Essam: Yes. Because they tortured me very badly.

Simon: And you weren't moving. Okay, so then the officer left. And did they leave you alone then?

Essam: No.

Essam: They started to electrocuted me.

Simon: They electrocuted you?

Essam: Yeah.

Simon: With a cattle prod?

Essam: Yes.

Simon: Where did they put the prod?

Essam: Over-- all my over my body.

When they had finished, they shoved him into a cab. When his friends found him, this is what they saw. And remember, this was happening a month after Mubarak had left.

Essam: When I was tortured I decide to-- to be silent and calm to make them angry.

Simon: You never said, "Please stop?" It's amazing. When they were torturing you, you didn't scream?

Essam: No. I just decide to be silent.

Simon: One can decide to do many things. But one is not always capable of doing these things. How could they be hurting you so badly and you didn't make any noise?

Essam: No. And-- and by the way I-- I-- I was shocked from what they-- they-- they do.

Simon: You were shocked?

Essam: 'Cause they are Egyptian.

And these Egyptians are treating detainees the way they did when Mubarak was in charge. This video was placed on YouTube two weeks ago. The military said it would investigate the incident.

And Tuesday night this is what happened to a Coptic Christian who'd been protesting a Muslim attack on a church. The footage was also placed on YouTube.

Simon: When Mubarak left you knew that things weren't going to get very much better very quickly. But did you believe that things were going to get this bad?

Mona Seif: No. No, I didn't think it was going to be this bad. I thought it was-- I thought this was going to be a long road. But I thought it was-- it would be less painful.

Twenty-five year old Mona Seif has been marching along that road since the very first days. She is leading the campaign against military trials, which has become the rallying cry of the revolution. More than 12,000 civilians have been arrested and tried in military courts since February for everything from "thuggery" to "threatening the security of the Egyptian state."

Simon: So what happens in a military trial?

Seif: It's very rapid. It's very quick.

Simon: What do you mean by "rapid"?

Seif: "Rapid," I mean that most of the cases we know they get arrested, they get sentenced in three days.

Simon: Three days.

Seif: Yes. Most of the case--

Simon: What kind of legal representation do they have?

Seif: In many of the cases, the regular ro--the real lawyers were not allowed, were not-- allowed to access the courtroom.

Simon: So it's a sham.

Seif: It's a sham.

Mona and her colleagues have interviewed dozens of families of the detainees and put their testimonies up on the web. All the families know is that their relatives are missing. They know nothing about charges, verdicts or sentences.

Simon: When you accuse the army of military trials, the army says, 'Look, these are exceptional times. We need exceptional measures.'

Seif: We don't need exceptional measures. If you talk to professional legal personnel they will tell you our legal system is capable of handling this. It's very obvious that their method has not done anything because the thugs are not behind bars. It's the poor people who are behind bars. It's the revolutionaries. It's people who dare to stand up against the regime.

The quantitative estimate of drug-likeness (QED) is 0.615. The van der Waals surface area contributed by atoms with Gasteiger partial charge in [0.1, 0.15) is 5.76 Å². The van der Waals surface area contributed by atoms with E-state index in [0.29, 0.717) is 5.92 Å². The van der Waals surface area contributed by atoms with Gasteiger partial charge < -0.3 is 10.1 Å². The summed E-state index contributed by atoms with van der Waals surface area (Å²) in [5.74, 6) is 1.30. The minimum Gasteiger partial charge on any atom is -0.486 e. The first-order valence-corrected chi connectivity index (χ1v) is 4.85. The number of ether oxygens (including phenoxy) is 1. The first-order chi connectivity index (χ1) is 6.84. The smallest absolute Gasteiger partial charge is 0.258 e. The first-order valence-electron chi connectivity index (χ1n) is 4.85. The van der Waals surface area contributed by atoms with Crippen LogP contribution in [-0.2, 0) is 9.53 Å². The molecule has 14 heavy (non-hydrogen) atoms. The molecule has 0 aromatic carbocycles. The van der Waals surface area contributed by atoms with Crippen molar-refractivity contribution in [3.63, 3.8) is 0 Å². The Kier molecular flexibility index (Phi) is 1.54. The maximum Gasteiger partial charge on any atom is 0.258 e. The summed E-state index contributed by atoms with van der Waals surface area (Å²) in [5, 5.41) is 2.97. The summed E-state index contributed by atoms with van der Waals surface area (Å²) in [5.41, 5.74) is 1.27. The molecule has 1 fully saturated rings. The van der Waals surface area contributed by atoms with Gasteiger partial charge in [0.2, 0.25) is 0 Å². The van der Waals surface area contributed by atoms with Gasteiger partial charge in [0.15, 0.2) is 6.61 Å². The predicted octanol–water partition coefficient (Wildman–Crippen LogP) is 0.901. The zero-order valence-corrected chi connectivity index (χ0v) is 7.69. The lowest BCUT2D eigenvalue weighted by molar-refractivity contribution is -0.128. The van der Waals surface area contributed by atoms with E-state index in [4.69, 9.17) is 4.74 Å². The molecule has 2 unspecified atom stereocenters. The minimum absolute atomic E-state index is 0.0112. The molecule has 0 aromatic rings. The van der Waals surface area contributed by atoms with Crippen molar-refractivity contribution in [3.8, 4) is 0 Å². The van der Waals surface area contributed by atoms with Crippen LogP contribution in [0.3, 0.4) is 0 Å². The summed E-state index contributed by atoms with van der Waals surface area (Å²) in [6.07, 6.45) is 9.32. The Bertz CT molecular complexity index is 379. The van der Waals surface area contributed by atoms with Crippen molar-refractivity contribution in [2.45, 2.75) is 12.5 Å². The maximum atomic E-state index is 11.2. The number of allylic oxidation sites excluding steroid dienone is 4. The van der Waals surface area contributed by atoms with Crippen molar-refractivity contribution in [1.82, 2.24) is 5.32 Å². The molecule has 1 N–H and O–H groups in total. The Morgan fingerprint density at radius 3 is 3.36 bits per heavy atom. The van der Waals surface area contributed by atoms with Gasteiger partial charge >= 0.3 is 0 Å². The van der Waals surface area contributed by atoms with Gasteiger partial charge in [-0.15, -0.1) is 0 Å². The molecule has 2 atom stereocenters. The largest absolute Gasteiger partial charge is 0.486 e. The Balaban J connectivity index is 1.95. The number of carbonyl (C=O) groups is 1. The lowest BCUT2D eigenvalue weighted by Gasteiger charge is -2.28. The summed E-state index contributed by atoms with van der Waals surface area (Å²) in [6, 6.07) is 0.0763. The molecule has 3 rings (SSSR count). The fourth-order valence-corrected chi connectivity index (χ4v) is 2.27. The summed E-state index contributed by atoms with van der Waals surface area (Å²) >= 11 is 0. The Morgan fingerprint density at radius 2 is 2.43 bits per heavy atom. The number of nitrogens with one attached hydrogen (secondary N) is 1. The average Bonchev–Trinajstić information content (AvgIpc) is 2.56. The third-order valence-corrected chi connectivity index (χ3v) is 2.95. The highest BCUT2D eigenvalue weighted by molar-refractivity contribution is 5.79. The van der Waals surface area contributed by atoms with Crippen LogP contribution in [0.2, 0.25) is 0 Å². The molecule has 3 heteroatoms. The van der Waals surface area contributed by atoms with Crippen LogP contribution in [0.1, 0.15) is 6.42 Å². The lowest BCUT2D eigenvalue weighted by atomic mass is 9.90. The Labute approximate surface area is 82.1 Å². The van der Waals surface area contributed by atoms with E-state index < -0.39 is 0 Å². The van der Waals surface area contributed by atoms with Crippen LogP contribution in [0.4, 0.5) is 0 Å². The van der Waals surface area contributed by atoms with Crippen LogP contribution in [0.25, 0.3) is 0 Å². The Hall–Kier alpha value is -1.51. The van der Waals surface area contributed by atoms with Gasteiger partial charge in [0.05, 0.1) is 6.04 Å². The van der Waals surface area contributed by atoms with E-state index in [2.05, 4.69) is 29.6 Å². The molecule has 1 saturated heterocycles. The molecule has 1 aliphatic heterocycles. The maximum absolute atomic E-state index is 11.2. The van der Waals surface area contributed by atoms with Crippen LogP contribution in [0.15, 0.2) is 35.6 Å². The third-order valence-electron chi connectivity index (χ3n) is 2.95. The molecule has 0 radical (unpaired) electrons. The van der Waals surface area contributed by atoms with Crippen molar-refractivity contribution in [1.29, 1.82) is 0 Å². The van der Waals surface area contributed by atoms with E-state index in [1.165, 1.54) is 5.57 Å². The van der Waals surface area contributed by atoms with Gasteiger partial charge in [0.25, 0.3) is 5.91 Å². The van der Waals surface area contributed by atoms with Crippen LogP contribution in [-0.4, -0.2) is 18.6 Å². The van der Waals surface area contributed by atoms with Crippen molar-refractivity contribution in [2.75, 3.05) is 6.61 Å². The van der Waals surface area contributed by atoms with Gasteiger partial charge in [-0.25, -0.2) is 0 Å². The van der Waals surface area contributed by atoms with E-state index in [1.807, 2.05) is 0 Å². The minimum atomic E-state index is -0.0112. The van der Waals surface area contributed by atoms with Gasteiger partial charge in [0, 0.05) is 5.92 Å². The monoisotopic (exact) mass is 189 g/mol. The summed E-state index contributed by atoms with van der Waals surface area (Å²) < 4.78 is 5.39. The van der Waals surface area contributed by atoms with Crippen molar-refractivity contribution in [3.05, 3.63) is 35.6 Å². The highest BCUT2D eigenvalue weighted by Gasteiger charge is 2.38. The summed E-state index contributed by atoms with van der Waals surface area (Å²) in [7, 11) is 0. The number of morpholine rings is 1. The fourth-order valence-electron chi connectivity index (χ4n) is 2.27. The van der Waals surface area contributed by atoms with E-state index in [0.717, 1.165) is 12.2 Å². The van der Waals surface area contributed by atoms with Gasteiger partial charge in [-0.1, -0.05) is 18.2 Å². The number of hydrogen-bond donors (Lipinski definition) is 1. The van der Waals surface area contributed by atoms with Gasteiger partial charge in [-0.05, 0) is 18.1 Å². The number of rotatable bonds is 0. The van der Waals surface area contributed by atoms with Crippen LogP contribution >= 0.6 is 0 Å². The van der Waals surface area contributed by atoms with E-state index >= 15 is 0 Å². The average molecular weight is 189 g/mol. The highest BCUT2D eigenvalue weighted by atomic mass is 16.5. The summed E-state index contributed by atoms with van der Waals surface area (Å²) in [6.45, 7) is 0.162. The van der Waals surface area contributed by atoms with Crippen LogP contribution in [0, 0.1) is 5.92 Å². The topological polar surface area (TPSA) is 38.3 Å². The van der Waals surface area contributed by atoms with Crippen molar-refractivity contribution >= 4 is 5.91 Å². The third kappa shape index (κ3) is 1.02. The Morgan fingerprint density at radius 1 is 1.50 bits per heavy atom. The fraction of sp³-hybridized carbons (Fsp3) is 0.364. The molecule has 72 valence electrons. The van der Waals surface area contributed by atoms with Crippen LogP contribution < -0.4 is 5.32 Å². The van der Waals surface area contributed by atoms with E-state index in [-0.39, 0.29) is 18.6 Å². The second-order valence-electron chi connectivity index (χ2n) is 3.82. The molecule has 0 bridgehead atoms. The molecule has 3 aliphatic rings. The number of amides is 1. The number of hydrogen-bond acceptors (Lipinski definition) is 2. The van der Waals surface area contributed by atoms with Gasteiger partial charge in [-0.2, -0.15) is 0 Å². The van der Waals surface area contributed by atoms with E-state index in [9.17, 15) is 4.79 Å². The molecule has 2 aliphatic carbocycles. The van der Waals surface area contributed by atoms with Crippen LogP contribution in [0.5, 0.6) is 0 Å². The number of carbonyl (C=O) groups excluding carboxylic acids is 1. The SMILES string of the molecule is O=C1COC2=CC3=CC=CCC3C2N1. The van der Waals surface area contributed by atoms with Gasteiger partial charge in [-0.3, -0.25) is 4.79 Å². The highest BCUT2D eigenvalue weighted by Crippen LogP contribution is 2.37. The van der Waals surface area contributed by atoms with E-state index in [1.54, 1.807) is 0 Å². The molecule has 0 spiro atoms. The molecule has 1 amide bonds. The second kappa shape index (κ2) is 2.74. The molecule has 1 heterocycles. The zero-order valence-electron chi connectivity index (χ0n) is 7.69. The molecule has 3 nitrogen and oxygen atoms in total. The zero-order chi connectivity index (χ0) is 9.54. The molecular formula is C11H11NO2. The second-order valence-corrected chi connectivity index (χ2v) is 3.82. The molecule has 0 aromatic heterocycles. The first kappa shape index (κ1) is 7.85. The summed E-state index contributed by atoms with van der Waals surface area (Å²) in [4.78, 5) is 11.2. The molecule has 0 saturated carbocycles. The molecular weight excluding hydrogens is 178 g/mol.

We asked members of the regime for an interview. They declined.

Defense Secretary Panetta met with the generals this week. Afterwards Panetta said they did not tell him when they would hand over power to a civilian government, or when they would lift the state of emergency or end military trials. But he did not sound discouraged.

Panetta: I really do have full confidence in the process that the Egyptian military is overseeing and I think they are making good progress.

The Egyptian military receives $1.3 billion a year from the United States and owns huge chunks of the Egyptian economy. Are they going to give all that up?

El-Hamalawy: No, they are not. But that's what a revolution is all about, you know? No elite in any country. No rulers in any country would give up power very easily.

Simon: No. But, don't you agree that the next president of Egypt is gonna be a lot better than Mubarak?

El-Hamalawy: Well, if they elect me as the next president even of Egypt, I wouldn't be able to do anything. It's not about the figures. It's about the regime. It's about the system.

It's a river, the Nile that brought Egypt to life. And for 7,000 years this oasis of a nation has been ruled by pharaohs, dictators, conquerors and kings. But, democracy? It's never been here, so it's got to be considered a long shot. But then again, there's never been a revolution in Egypt. And once a revolution gets going, it's not always easy to make it stop.

Millions of workers are on strike in almost every sector of the economy: teachers, students, bus drivers, engineers. They all have the same demands: a sharp increase in wages and the removal of their bosses: Mubarak's cronies, who are still in charge.

And Ramy Essam? Like so many others, he has simply forgotten how to be afraid. He's back in Tahrir Square, performing. Same tune. Different lyrics. Instead of "down with Hosni Mubarak," he is singing "down with military rule."

Simon: Is that wise? Is that a smart thing to do?

Essam: I just want Egypt to be better.

Simon: You want Egypt to be better?

Essam: I just want to take my freedom.

Simon: And they may take you away again--and do what they did before and maybe even worse.

Essam: No. What happened to me makes me believe that-- they are the bad guys, not us. We are right, they are wrong.

Simon: It's that simple?

Essam: Yeah.

Video provided by: Al Masry Al Youm (AMAY)